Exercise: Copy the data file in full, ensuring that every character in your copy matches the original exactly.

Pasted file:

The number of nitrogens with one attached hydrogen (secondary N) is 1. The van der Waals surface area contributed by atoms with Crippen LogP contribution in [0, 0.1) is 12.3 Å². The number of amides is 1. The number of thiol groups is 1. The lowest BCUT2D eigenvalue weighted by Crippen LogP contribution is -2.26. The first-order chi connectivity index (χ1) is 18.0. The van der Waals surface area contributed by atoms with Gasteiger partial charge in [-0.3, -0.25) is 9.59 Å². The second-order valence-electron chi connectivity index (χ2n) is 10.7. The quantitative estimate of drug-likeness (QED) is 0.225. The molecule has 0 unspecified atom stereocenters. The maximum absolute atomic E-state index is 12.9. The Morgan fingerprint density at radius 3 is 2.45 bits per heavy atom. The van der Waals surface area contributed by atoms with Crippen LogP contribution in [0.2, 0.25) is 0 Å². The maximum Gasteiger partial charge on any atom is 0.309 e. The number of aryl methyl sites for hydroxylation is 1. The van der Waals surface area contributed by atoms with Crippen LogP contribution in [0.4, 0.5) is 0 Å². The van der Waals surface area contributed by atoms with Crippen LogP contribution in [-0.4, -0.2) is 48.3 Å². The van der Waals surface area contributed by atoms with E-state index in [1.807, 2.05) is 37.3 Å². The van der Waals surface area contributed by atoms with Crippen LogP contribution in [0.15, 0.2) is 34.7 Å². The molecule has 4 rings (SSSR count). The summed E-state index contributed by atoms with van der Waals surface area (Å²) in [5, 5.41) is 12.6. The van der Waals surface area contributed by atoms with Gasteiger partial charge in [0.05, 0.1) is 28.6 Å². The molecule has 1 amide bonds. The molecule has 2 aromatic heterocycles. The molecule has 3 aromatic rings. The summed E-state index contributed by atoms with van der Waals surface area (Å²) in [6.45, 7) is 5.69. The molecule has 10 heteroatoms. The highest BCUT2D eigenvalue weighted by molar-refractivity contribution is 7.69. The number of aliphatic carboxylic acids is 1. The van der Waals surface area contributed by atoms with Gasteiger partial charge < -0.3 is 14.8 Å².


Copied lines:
The number of nitrogens with one attached hydrogen (secondary N) is 1. The van der Waals surface area contributed by atoms with Crippen LogP contribution in [0, 0.1) is 12.3 Å². The number of amides is 1. The number of thiol groups is 1. The lowest BCUT2D eigenvalue weighted by Crippen LogP contribution is -2.26. The first-order chi connectivity index (χ1) is 18.0. The van der Waals surface area contributed by atoms with Gasteiger partial charge in [-0.3, -0.25) is 9.59 Å². The second-order valence-electron chi connectivity index (χ2n) is 10.7. The quantitative estimate of drug-likeness (QED) is 0.225. The molecule has 0 unspecified atom stereocenters. The maximum absolute atomic E-state index is 12.9. The Morgan fingerprint density at radius 3 is 2.45 bits per heavy atom. The van der Waals surface area contributed by atoms with Crippen LogP contribution in [0.2, 0.25) is 0 Å². The maximum Gasteiger partial charge on any atom is 0.309 e. The number of aryl methyl sites for hydroxylation is 1. The van der Waals surface area contributed by atoms with Crippen LogP contribution in [0.4, 0.5) is 0 Å². The van der Waals surface area contributed by atoms with Crippen LogP contribution in [-0.4, -0.2) is 48.3 Å². The van der Waals surface area contributed by atoms with E-state index in [1.807, 2.05) is 37.3 Å². The van der Waals surface area contributed by atoms with Crippen LogP contribution in [0.15, 0.2) is 34.7 Å². The molecule has 4 rings (SSSR count). The summed E-state index contributed by atoms with van der Waals surface area (Å²) in [5, 5.41) is 12.6. The van der Waals surface area contributed by atoms with Gasteiger partial charge in [0.05, 0.1) is 28.6 Å². The molecule has 1 amide bonds. The molecule has 2 aromatic heterocycles. The molecule has 3 aromatic rings. The summed E-state index contributed by atoms with van der Waals surface area (Å²) in [6.45, 7) is 5.69. The molecule has 10 heteroatoms. The highest BCUT2D eigenvalue weighted by molar-refractivity contribution is 7.69. The number of aliphatic carboxylic acids is 1. The van der Waals surface area contributed by atoms with Gasteiger partial charge < -0.3 is 14.8 Å².